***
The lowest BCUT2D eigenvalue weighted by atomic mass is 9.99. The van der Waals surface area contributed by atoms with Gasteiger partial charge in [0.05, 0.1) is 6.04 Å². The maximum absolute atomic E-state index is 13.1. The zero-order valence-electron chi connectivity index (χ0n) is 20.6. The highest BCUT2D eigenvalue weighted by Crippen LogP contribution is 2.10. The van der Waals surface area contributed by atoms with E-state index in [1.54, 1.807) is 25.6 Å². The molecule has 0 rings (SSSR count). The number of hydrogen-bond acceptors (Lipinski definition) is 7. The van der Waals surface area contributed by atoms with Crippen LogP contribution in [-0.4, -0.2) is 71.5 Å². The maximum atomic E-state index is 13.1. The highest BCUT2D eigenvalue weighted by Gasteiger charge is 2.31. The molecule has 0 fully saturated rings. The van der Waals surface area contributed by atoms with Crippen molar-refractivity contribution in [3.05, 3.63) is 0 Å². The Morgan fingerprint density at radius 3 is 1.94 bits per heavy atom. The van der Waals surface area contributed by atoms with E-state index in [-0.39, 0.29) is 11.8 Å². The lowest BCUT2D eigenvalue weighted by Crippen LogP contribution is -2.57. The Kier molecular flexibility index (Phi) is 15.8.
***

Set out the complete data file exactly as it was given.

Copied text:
The lowest BCUT2D eigenvalue weighted by atomic mass is 9.99. The van der Waals surface area contributed by atoms with Gasteiger partial charge in [0.05, 0.1) is 6.04 Å². The maximum absolute atomic E-state index is 13.1. The zero-order valence-electron chi connectivity index (χ0n) is 20.6. The highest BCUT2D eigenvalue weighted by Crippen LogP contribution is 2.10. The van der Waals surface area contributed by atoms with E-state index in [1.54, 1.807) is 25.6 Å². The molecule has 0 rings (SSSR count). The number of hydrogen-bond acceptors (Lipinski definition) is 7. The van der Waals surface area contributed by atoms with Crippen LogP contribution in [-0.4, -0.2) is 71.5 Å². The maximum atomic E-state index is 13.1. The highest BCUT2D eigenvalue weighted by Gasteiger charge is 2.31. The molecule has 0 fully saturated rings. The van der Waals surface area contributed by atoms with Crippen molar-refractivity contribution in [3.05, 3.63) is 0 Å². The Morgan fingerprint density at radius 3 is 1.94 bits per heavy atom. The van der Waals surface area contributed by atoms with E-state index in [-0.39, 0.29) is 11.8 Å². The lowest BCUT2D eigenvalue weighted by Crippen LogP contribution is -2.57. The Kier molecular flexibility index (Phi) is 15.8.